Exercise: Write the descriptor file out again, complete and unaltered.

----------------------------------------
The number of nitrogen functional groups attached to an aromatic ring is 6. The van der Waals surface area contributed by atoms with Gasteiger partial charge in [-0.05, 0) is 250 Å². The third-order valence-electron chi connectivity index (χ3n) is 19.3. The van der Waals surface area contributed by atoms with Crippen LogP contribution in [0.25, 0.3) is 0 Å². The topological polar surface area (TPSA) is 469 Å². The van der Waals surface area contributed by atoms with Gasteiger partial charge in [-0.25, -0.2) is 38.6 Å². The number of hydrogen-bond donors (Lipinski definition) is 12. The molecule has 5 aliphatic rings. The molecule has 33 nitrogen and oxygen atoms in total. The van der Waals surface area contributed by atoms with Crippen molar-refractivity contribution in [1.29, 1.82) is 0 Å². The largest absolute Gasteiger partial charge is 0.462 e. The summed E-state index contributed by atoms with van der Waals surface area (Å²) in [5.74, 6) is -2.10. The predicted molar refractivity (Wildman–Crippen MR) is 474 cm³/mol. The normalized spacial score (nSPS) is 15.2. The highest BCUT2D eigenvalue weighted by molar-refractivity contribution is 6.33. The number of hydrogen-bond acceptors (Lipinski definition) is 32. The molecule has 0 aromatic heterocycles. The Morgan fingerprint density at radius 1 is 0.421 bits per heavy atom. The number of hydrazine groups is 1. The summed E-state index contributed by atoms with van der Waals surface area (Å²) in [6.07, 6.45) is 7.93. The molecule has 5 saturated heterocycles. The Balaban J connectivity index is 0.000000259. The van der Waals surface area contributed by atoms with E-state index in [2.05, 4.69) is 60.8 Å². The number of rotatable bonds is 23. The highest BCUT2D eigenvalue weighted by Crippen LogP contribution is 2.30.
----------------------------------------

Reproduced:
The number of nitrogen functional groups attached to an aromatic ring is 6. The van der Waals surface area contributed by atoms with Gasteiger partial charge in [-0.05, 0) is 250 Å². The third-order valence-electron chi connectivity index (χ3n) is 19.3. The van der Waals surface area contributed by atoms with Crippen LogP contribution in [0.25, 0.3) is 0 Å². The topological polar surface area (TPSA) is 469 Å². The van der Waals surface area contributed by atoms with Gasteiger partial charge in [-0.25, -0.2) is 38.6 Å². The number of hydrogen-bond donors (Lipinski definition) is 12. The molecule has 5 aliphatic rings. The molecule has 33 nitrogen and oxygen atoms in total. The van der Waals surface area contributed by atoms with Crippen molar-refractivity contribution in [1.29, 1.82) is 0 Å². The largest absolute Gasteiger partial charge is 0.462 e. The summed E-state index contributed by atoms with van der Waals surface area (Å²) in [5.74, 6) is -2.10. The predicted molar refractivity (Wildman–Crippen MR) is 474 cm³/mol. The normalized spacial score (nSPS) is 15.2. The highest BCUT2D eigenvalue weighted by molar-refractivity contribution is 6.33. The number of hydrogen-bond acceptors (Lipinski definition) is 32. The molecule has 0 aromatic heterocycles. The Morgan fingerprint density at radius 1 is 0.421 bits per heavy atom. The number of hydrazine groups is 1. The summed E-state index contributed by atoms with van der Waals surface area (Å²) in [6.07, 6.45) is 7.93. The molecule has 5 saturated heterocycles. The Balaban J connectivity index is 0.000000259. The van der Waals surface area contributed by atoms with E-state index in [2.05, 4.69) is 60.8 Å². The number of rotatable bonds is 23. The highest BCUT2D eigenvalue weighted by Crippen LogP contribution is 2.30.